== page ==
It’s possible that the Infinite, a Big Kid now, listens to our professions of what we really, really want as a student listens for the recess bell, so that when people speak true truth, a cosmic ding ricochets in its Inner Ear; its Pavlovian response, as taught in Anthropocentrism 101, must be to reflexively grant all heartfelt wishes.

But what is really listening to me? Only “Me”– whatever that is or isn’t. And since I don’t understand “me” in the first place, there is great likelihood that Me is something way larger, way more infinite and complex, than I ever fathomed, or than convention holds.

Which brings us back to the stretching of the vessel, until, as the yogic texts proclaim, it is as big as the universe, whatever that really is.  This strains the very definition of definition, and tautology drowns in itself.

And we?

We open wider.

Beckoning the infinite

Art Mooning Life

September 4, 2012

Though I think not
To think about it,
I do think about it
And shed tears
Thinking about it.

–Ryokan

Thinking about it

 Yes I Know

K is standing at the shoreline in his little wet suit.  He looks like a half-seal child.

It gets deep quickly, I say from only three feet out, where the water is already over my head.  And because he has not spent that much time at the beach, I add: Do you know what high and low tide is?

At the sage age of seven, his answer to any Do you know is invariably a thinly exasperated YES.  It’s like buttering a doughnut.

The bay is windfluenced. K plunges his sleek form into the water, kicking it rather than just kicking, and elaborates:  It’s when the moon tells the water what to do.

Best explanation I’ve heard.  He swims in circles around a hypothetical centre, one eye trained on the pubescent yacht moored just beyond the fishing nets where egrets perch waiting for a mistake to be made.

So when the pirates pour out of its stern and begin to travel into shore, only K and his little brother Q, who is 5, are on guard.   They have spent the weekend in the sand, building a sprawling castle out of decimated crab parts that litter the beach thanks to the feeding rituals of seagulls.  In the castle’s meditation room (what castle would be complete without one?), not so far from the weaponry, there is a lady slipper shell “side” table that inverts, for those in the know, to reveal stash of anti-pirate spray.  Phew.   We are rescued, again and again, before we even know we are in danger.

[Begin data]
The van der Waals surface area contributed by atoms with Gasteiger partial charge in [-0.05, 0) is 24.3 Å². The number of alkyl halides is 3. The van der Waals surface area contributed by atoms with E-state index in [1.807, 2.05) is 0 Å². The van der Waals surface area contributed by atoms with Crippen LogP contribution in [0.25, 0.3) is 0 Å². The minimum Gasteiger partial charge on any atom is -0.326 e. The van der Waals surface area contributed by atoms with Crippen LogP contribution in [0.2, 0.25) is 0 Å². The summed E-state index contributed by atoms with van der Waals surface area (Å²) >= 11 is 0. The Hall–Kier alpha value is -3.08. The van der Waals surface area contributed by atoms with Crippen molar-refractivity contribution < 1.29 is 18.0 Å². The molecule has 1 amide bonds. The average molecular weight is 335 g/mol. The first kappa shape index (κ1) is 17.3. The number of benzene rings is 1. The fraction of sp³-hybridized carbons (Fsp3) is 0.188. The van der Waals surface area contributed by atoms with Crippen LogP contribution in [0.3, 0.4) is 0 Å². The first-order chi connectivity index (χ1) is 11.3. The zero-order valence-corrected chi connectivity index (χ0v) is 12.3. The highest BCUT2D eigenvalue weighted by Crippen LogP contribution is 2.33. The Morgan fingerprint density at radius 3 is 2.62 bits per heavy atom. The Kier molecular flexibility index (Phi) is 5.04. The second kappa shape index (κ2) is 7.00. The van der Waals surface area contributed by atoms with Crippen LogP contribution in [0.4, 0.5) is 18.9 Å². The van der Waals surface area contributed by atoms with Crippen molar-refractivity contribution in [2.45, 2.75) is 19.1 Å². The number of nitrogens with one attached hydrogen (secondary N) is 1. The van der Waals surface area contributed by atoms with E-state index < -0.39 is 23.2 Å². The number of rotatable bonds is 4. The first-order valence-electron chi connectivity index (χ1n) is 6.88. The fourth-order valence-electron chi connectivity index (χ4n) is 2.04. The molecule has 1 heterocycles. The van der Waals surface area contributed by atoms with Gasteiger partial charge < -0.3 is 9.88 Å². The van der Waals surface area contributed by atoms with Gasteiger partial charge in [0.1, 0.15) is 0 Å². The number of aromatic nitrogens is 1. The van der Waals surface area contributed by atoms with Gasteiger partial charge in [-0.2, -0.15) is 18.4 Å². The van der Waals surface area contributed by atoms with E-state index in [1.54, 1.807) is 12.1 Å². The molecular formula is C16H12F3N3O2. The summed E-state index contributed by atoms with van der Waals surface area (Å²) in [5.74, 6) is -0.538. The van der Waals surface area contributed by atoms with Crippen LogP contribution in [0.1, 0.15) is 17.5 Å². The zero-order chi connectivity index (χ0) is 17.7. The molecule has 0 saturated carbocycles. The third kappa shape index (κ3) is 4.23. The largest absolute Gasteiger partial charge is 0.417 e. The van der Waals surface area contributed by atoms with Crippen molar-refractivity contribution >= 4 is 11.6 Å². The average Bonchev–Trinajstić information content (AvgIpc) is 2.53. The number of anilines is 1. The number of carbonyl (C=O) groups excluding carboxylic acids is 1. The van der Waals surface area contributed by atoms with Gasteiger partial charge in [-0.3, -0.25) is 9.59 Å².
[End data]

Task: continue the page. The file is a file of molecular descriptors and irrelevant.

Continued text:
Some of those who believe ardently in God believe something like this and use it, when in argument with agnostics, as proof.

up in arms

K looks above the house, where the moon has appeared in the late afternoon sky, and then back at the yacht: what pirate would dare now, with K’s sentinel backed up by that marble eyeball?  He’s already informed us that sometimes the sun and the moon are out at the same time—they have joint custody of existence—what’s up with that?

In their pre-twilight staring contest, the moon wins.  The sun may glare, but the moon is cool and confident; the sun has a hissy fit in bold colors, and the moon just waits for the sun to exhaust itself being dazzling.  She can wait interminably—no awkward silence is too long to bear.  And the water in our bodies, like the bodies of water that monopolize most of our planet, push and pull in accord.  The sun rouses us, it’s true, but every living thing, Simon-Says-ing with the ocean, listens to the moon.

Co-Pirates

Esteemed yoga teacher Genny Kapuler said to me in an interview: Contingent upon our karma, fate, background, situations, we have to make different choices in order to keep our little ships afloat.